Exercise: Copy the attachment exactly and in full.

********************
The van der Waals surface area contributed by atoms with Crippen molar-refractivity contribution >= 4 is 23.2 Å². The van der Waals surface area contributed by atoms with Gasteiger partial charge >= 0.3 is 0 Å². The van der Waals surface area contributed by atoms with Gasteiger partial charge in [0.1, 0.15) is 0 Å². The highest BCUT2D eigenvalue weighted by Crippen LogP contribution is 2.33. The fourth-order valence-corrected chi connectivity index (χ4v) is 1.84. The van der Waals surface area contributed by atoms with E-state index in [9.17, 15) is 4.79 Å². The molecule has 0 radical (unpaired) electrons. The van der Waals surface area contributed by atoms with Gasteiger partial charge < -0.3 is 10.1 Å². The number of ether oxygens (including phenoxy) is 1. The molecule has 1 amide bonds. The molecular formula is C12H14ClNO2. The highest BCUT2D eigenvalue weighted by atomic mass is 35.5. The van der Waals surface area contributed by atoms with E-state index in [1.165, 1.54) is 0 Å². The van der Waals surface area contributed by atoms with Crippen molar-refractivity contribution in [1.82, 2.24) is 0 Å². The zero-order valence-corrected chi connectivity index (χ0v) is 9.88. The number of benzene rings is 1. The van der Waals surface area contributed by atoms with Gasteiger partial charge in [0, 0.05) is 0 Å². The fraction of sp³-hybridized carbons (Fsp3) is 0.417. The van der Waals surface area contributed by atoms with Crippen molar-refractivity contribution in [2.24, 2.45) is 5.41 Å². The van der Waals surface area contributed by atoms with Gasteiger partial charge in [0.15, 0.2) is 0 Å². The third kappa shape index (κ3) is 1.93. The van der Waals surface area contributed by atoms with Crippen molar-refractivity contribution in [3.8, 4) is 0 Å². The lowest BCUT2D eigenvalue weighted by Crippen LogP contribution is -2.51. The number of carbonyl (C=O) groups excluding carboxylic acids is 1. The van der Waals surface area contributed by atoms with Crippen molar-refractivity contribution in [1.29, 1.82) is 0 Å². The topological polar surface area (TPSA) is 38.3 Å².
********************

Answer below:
The van der Waals surface area contributed by atoms with Crippen molar-refractivity contribution >= 4 is 23.2 Å². The van der Waals surface area contributed by atoms with Gasteiger partial charge >= 0.3 is 0 Å². The van der Waals surface area contributed by atoms with Gasteiger partial charge in [0.1, 0.15) is 0 Å². The highest BCUT2D eigenvalue weighted by Crippen LogP contribution is 2.33. The fourth-order valence-corrected chi connectivity index (χ4v) is 1.84. The van der Waals surface area contributed by atoms with E-state index in [9.17, 15) is 4.79 Å². The molecule has 0 radical (unpaired) electrons. The van der Waals surface area contributed by atoms with Gasteiger partial charge < -0.3 is 10.1 Å². The number of ether oxygens (including phenoxy) is 1. The molecule has 1 amide bonds. The molecular formula is C12H14ClNO2. The highest BCUT2D eigenvalue weighted by atomic mass is 35.5. The van der Waals surface area contributed by atoms with E-state index in [1.165, 1.54) is 0 Å². The van der Waals surface area contributed by atoms with Crippen molar-refractivity contribution in [1.82, 2.24) is 0 Å². The zero-order valence-corrected chi connectivity index (χ0v) is 9.88. The number of benzene rings is 1. The van der Waals surface area contributed by atoms with Gasteiger partial charge in [0, 0.05) is 0 Å². The fraction of sp³-hybridized carbons (Fsp3) is 0.417. The van der Waals surface area contributed by atoms with Crippen molar-refractivity contribution in [2.24, 2.45) is 5.41 Å². The van der Waals surface area contributed by atoms with Gasteiger partial charge in [0.15, 0.2) is 0 Å². The third kappa shape index (κ3) is 1.93. The van der Waals surface area contributed by atoms with Crippen molar-refractivity contribution in [3.8, 4) is 0 Å². The lowest BCUT2D eigenvalue weighted by Crippen LogP contribution is -2.51. The number of carbonyl (C=O) groups excluding carboxylic acids is 1. The van der Waals surface area contributed by atoms with Crippen molar-refractivity contribution in [1.29, 1.82) is 0 Å². The topological polar surface area (TPSA) is 38.3 Å².